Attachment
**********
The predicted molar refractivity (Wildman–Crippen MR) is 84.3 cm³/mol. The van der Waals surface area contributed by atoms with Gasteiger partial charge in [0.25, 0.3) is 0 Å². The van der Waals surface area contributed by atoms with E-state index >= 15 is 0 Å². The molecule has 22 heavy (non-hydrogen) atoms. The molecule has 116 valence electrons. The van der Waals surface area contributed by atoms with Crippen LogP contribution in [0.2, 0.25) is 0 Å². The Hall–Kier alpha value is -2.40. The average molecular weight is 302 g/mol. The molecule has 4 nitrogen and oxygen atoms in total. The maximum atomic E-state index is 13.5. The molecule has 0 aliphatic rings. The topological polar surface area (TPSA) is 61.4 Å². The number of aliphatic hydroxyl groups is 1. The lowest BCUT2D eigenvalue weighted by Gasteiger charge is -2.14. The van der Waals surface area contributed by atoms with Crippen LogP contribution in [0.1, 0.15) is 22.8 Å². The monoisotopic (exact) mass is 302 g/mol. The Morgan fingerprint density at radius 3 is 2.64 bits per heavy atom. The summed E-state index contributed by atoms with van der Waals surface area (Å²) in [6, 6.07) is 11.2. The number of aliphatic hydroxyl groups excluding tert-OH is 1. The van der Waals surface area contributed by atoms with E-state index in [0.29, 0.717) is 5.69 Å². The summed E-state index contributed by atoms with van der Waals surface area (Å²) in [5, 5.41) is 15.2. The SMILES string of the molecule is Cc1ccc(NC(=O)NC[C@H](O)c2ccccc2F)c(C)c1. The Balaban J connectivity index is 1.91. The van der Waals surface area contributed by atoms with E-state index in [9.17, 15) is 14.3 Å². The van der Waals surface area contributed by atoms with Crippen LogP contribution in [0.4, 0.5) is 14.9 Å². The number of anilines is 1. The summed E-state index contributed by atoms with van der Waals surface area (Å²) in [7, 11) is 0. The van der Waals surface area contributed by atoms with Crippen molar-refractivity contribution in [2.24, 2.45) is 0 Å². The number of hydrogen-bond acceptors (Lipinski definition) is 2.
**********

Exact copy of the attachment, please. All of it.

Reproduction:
The predicted molar refractivity (Wildman–Crippen MR) is 84.3 cm³/mol. The van der Waals surface area contributed by atoms with Gasteiger partial charge in [0.25, 0.3) is 0 Å². The van der Waals surface area contributed by atoms with E-state index >= 15 is 0 Å². The molecule has 22 heavy (non-hydrogen) atoms. The molecule has 116 valence electrons. The van der Waals surface area contributed by atoms with Crippen LogP contribution in [0.2, 0.25) is 0 Å². The Hall–Kier alpha value is -2.40. The average molecular weight is 302 g/mol. The molecule has 4 nitrogen and oxygen atoms in total. The maximum atomic E-state index is 13.5. The molecule has 0 aliphatic rings. The topological polar surface area (TPSA) is 61.4 Å². The number of aliphatic hydroxyl groups is 1. The lowest BCUT2D eigenvalue weighted by Gasteiger charge is -2.14. The van der Waals surface area contributed by atoms with Crippen LogP contribution in [0.1, 0.15) is 22.8 Å². The monoisotopic (exact) mass is 302 g/mol. The Morgan fingerprint density at radius 3 is 2.64 bits per heavy atom. The summed E-state index contributed by atoms with van der Waals surface area (Å²) in [6, 6.07) is 11.2. The number of aliphatic hydroxyl groups excluding tert-OH is 1. The van der Waals surface area contributed by atoms with E-state index in [0.29, 0.717) is 5.69 Å². The summed E-state index contributed by atoms with van der Waals surface area (Å²) in [5, 5.41) is 15.2. The SMILES string of the molecule is Cc1ccc(NC(=O)NC[C@H](O)c2ccccc2F)c(C)c1. The Balaban J connectivity index is 1.91. The van der Waals surface area contributed by atoms with E-state index in [9.17, 15) is 14.3 Å². The van der Waals surface area contributed by atoms with Crippen LogP contribution in [0.4, 0.5) is 14.9 Å². The number of anilines is 1. The summed E-state index contributed by atoms with van der Waals surface area (Å²) in [7, 11) is 0. The van der Waals surface area contributed by atoms with Crippen molar-refractivity contribution in [2.24, 2.45) is 0 Å². The number of hydrogen-bond acceptors (Lipinski definition) is 2.